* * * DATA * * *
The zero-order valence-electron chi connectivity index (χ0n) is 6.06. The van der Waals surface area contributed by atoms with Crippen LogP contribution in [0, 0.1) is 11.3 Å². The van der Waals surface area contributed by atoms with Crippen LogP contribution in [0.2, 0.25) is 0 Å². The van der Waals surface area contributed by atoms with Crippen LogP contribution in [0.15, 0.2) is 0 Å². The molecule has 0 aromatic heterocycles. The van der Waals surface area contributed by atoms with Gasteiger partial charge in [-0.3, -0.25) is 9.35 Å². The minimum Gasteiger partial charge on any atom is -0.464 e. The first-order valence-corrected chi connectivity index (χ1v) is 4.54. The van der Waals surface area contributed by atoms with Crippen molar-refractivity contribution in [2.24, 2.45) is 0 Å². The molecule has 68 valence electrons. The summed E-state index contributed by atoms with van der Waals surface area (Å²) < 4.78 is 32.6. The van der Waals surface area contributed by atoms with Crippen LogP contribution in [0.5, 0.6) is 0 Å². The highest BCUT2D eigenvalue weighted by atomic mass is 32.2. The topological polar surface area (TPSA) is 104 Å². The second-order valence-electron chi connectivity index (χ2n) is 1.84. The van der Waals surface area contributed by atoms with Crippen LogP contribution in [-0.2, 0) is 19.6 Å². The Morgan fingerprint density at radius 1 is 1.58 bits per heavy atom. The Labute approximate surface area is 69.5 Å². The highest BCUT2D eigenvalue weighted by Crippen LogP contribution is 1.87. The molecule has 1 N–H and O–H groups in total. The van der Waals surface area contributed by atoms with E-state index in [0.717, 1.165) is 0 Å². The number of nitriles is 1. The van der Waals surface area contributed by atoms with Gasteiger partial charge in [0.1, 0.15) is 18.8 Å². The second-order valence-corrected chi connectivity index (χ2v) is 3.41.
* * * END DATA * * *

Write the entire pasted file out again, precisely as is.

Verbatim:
The zero-order valence-electron chi connectivity index (χ0n) is 6.06. The van der Waals surface area contributed by atoms with Crippen LogP contribution in [0, 0.1) is 11.3 Å². The van der Waals surface area contributed by atoms with Crippen LogP contribution in [0.2, 0.25) is 0 Å². The van der Waals surface area contributed by atoms with Crippen LogP contribution in [0.15, 0.2) is 0 Å². The molecule has 0 aromatic heterocycles. The van der Waals surface area contributed by atoms with Gasteiger partial charge in [-0.3, -0.25) is 9.35 Å². The minimum Gasteiger partial charge on any atom is -0.464 e. The first-order valence-corrected chi connectivity index (χ1v) is 4.54. The van der Waals surface area contributed by atoms with Crippen molar-refractivity contribution in [2.24, 2.45) is 0 Å². The molecule has 68 valence electrons. The summed E-state index contributed by atoms with van der Waals surface area (Å²) < 4.78 is 32.6. The van der Waals surface area contributed by atoms with Crippen LogP contribution in [0.5, 0.6) is 0 Å². The highest BCUT2D eigenvalue weighted by atomic mass is 32.2. The topological polar surface area (TPSA) is 104 Å². The second-order valence-electron chi connectivity index (χ2n) is 1.84. The van der Waals surface area contributed by atoms with Crippen LogP contribution in [-0.2, 0) is 19.6 Å². The Morgan fingerprint density at radius 1 is 1.58 bits per heavy atom. The Labute approximate surface area is 69.5 Å². The highest BCUT2D eigenvalue weighted by Crippen LogP contribution is 1.87. The molecule has 1 N–H and O–H groups in total. The van der Waals surface area contributed by atoms with E-state index in [0.717, 1.165) is 0 Å². The number of nitriles is 1. The van der Waals surface area contributed by atoms with Gasteiger partial charge in [0.1, 0.15) is 18.8 Å². The second-order valence-corrected chi connectivity index (χ2v) is 3.41.